As shown in FIG. 2, the side 9 of mold cavity 6 directs the leading portion of the shell cylinder 10 inwardly on cavity bottom 8 to form the bottom of the shell which is indicated as having a thickness a. Due to the subsequent arrival of the core tube 20 after the bottom 8 of the mold cavity has been covered with shell composition in the amount of thickness a, the core composition spreads within the deposited shell composition in conformity with the deposited shell to form a core in said candy having the same configuration as the cavity 6, e.g., in an oval cavity, an oval core is formed; and in a square cavity a square core is formed (See FIGS. 4 and 5). The sides of the shell are formed having a thickness b (which is usually larger than shell bottom thickness a) by the fixation of shell composition between the core and the sides 9 of the cavity.
Similar to the time sequential codeposition initiating the formation of the hard candy unit, the codeposition of the core is terminated prior to the termination of the deposition of the shell portion, thus forming terminal edges 24 and 14, respectively. In this way the core codeposition ceases before the shell deposition, as is shown in FIG. 3, to allow the remaining shell composition to form the top of the shell over the core portion thus completing the total encasement of the core in the shell.
It has been discovered that if the density of the core composition is significantly different than the density of the shell composition, as for example measured by the respective specific gravities of the two compositions, the core will sink or rise within the shell while compositions are in the molten state. Consequently, the compositions should be prepared so that their respective specific gravities be as nearly equal as possible, and in any event the difference should not be more than about 0.20, preferably not more than about 0.12, and most preferably the difference in specific gravities should not be more than about 0.08.
Furthermore, since the core composition is deposited on the shell composition, the boiling point of the core should not be less than the boiling point of the shell. Otherwise, the core may well boil off in whole or part before completion of the codeposition and setting.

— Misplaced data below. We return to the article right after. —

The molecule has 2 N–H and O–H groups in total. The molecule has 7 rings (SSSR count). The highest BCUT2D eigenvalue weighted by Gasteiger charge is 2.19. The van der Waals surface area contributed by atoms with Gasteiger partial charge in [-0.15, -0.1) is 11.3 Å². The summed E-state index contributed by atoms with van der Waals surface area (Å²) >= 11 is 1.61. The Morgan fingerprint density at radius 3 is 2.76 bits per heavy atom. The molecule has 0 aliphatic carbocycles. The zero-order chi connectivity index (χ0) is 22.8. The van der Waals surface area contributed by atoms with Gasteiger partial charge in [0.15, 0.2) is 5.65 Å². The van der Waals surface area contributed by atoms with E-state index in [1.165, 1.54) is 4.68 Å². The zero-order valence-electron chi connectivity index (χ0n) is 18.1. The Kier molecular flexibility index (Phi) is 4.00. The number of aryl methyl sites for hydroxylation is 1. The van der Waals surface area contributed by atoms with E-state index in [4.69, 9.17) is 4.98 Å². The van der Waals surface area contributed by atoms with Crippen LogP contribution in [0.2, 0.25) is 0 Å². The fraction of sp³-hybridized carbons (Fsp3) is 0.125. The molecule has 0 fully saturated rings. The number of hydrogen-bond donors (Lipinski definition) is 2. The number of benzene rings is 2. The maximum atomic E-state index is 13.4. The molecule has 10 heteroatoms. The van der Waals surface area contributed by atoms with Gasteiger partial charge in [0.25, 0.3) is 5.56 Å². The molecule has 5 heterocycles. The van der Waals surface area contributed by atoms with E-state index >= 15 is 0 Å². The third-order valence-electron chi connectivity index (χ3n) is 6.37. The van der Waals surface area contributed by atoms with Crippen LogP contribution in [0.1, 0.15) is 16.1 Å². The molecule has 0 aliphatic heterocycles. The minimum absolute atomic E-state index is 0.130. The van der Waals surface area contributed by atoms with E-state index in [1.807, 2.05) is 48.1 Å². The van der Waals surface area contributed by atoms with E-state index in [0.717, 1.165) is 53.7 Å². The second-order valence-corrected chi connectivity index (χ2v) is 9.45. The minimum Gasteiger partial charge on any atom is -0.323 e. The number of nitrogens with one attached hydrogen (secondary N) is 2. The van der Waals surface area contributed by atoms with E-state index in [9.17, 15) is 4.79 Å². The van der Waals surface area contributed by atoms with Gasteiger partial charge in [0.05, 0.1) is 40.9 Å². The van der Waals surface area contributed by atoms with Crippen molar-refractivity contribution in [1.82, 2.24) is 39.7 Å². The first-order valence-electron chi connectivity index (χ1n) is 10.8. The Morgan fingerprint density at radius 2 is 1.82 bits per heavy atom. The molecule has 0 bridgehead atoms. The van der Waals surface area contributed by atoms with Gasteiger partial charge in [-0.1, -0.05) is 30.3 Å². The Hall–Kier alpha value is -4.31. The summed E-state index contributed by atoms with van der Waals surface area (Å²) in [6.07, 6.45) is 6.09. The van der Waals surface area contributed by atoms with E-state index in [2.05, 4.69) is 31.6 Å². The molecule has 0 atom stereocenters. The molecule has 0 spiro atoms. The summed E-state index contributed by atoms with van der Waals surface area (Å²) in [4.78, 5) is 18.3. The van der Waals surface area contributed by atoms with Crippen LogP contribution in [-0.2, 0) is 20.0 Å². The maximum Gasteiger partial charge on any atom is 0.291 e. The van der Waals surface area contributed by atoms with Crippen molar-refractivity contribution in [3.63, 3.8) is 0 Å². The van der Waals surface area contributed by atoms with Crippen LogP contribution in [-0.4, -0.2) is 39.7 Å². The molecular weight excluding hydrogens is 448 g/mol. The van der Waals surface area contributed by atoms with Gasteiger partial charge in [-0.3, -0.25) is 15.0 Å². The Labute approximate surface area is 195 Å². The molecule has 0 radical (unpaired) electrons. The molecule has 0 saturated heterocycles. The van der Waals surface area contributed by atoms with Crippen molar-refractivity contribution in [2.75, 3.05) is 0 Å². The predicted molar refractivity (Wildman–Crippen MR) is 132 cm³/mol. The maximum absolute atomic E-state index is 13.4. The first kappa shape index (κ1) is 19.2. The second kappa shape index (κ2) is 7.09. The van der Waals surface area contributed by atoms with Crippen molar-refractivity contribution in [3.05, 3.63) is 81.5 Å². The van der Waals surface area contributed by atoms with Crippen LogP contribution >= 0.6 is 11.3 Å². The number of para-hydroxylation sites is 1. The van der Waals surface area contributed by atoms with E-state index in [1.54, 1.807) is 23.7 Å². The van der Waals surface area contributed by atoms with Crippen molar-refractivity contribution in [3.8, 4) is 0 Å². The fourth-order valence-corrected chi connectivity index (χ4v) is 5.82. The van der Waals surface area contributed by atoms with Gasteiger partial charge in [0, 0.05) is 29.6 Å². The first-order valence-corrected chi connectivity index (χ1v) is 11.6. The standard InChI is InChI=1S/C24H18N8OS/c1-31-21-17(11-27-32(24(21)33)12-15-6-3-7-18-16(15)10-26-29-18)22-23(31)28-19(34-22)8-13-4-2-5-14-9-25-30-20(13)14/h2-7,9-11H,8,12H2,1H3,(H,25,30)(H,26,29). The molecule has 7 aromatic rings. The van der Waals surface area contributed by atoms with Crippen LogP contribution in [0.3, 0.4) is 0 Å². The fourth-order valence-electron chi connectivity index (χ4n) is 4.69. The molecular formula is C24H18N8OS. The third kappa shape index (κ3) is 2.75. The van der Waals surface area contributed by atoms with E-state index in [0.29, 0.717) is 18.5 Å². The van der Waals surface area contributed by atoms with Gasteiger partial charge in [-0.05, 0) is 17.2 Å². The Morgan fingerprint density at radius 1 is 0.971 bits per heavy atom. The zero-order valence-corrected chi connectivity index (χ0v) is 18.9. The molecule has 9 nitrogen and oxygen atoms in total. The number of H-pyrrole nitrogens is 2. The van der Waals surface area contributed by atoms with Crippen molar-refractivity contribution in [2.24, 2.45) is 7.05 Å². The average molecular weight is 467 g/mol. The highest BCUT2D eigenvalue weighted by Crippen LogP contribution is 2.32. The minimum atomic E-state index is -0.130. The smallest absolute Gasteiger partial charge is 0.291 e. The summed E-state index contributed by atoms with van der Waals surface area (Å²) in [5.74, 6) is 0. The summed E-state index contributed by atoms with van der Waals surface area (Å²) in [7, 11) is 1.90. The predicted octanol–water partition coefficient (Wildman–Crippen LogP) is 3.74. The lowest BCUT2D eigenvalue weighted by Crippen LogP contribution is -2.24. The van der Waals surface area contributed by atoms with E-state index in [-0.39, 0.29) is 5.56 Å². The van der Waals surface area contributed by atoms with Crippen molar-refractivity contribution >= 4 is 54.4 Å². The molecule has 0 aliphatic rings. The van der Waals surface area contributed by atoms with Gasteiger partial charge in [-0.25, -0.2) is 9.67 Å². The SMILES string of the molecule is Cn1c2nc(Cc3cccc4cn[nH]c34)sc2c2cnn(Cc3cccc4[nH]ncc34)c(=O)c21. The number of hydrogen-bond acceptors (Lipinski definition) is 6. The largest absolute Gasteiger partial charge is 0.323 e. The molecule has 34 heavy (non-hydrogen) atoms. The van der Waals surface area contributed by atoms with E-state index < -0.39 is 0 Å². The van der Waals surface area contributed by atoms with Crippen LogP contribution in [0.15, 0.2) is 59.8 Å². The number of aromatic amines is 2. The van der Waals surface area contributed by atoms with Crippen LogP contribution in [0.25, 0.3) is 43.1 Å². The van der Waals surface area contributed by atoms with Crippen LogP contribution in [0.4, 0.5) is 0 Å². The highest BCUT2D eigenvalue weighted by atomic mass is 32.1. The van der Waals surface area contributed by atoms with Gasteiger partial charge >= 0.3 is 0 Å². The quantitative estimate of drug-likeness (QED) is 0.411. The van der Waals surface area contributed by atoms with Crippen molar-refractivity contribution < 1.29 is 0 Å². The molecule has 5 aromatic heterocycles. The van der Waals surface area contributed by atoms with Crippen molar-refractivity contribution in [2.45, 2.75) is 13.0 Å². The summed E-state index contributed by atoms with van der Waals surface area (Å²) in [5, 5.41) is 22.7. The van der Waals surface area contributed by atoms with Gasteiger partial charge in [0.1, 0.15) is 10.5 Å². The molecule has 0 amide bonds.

Using the composition and method described above a shell composition was prepared by dissolving 60% sugar in an aqueous solution, followed by blending in 40% corn syrup solids. The resulting solution was cooked to about 305° F. in order to reduce the moisture to less than about 3%.
A core composition was prepared using 30% sugar, 30% liquid corn syrup, 10% water and 30% glycerin. The sugar was dissolved in the water, and the corn syrup was added followed by cooking to approximately 150° C. Heat was removed and the glycerin stirred in, after which the mixture was cooled to about 100° F.
Each of the above compositions was fed into a sequence heated hopper. The shell composition was maintained at about 290° F., while the core composition was held at about 100° F. for deposition.
Candy units were formed by codepositing the compositions in generally oval-shaped mold cavities. The resulting hard candy had a clear shell portion and a dark, uniformly-shaped oval core which appeared to be located in the center of the shell.
Other samples were successfully prepared as described above but replacing half of the portion of corn syrup with honey.
Therefore, while there have been described what are presently believed to be the preferred embodiments of the invention those skilled in the art will realize that changes and modifications may be made thereto without departing from the spirit of the invention, and it is intended to claim all such changes and modifications as fall within the true scope of the invention.
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|U.S. Classification||426/103, 426/660|
|International Classification||A23G3/20, A23G3/00, A23G3/50|
|Cooperative Classification||A23G3/50, A23G3/34, A23G3/2023, A23G3/54|
|European Classification||A23G3/20F8, A23G3/50, A23G3/54, A23G3/34|
|Nov 30, 1984||AS||Assignment|
Owner name: NABISCO BRANDS, INC. NABISCO BRANDS PLAZA PARSIPPA
Free format text: ASSIGNMENT OF ASSIGNORS INTEREST.;ASSIGNOR:ALDRICH, DEBORAH G.;REEL/FRAME:004332/0465
Effective date: 19821222
|Jul 1, 1988||FPAY||Fee payment|
Year of fee payment: 4
|Mar 26, 1992||AS||Assignment|
Owner name: NABISCO, INC., A NJ CORP., NEW JERSEY
Free format text: ASSIGNMENT OF ASSIGNORS INTEREST.;ASSIGNOR:NABISCO BRANDS, INC., A DE CORP.;REEL/FRAME:006059/0606
Effective date: 19920323
|Jul 1, 1992||FPAY||Fee payment|
Year of fee payment: 8
|Jun 27, 1996||FPAY||Fee payment|
Year of fee payment: 12
|Apr 24, 1997||AS||Assignment|
Owner name: NABISCO TECHNOLOGY COMPANY, DELAWARE
Free format text: ASSIGNMENT OF ASSIGNORS INTEREST;ASSIGNOR:NABISCO, INC.;REEL/FRAME:008579/0766
Effective date: 19970101
|Oct 24, 2001||AS||Assignment|
Owner name: KRAFT FOODS HOLDINGS, INC., ILLINOIS
Free format text: MERGER;ASSIGNOR:NABISCO TECHNOLOGY COMPANY;REEL/FRAME:013392/0309
Effective date: 20010810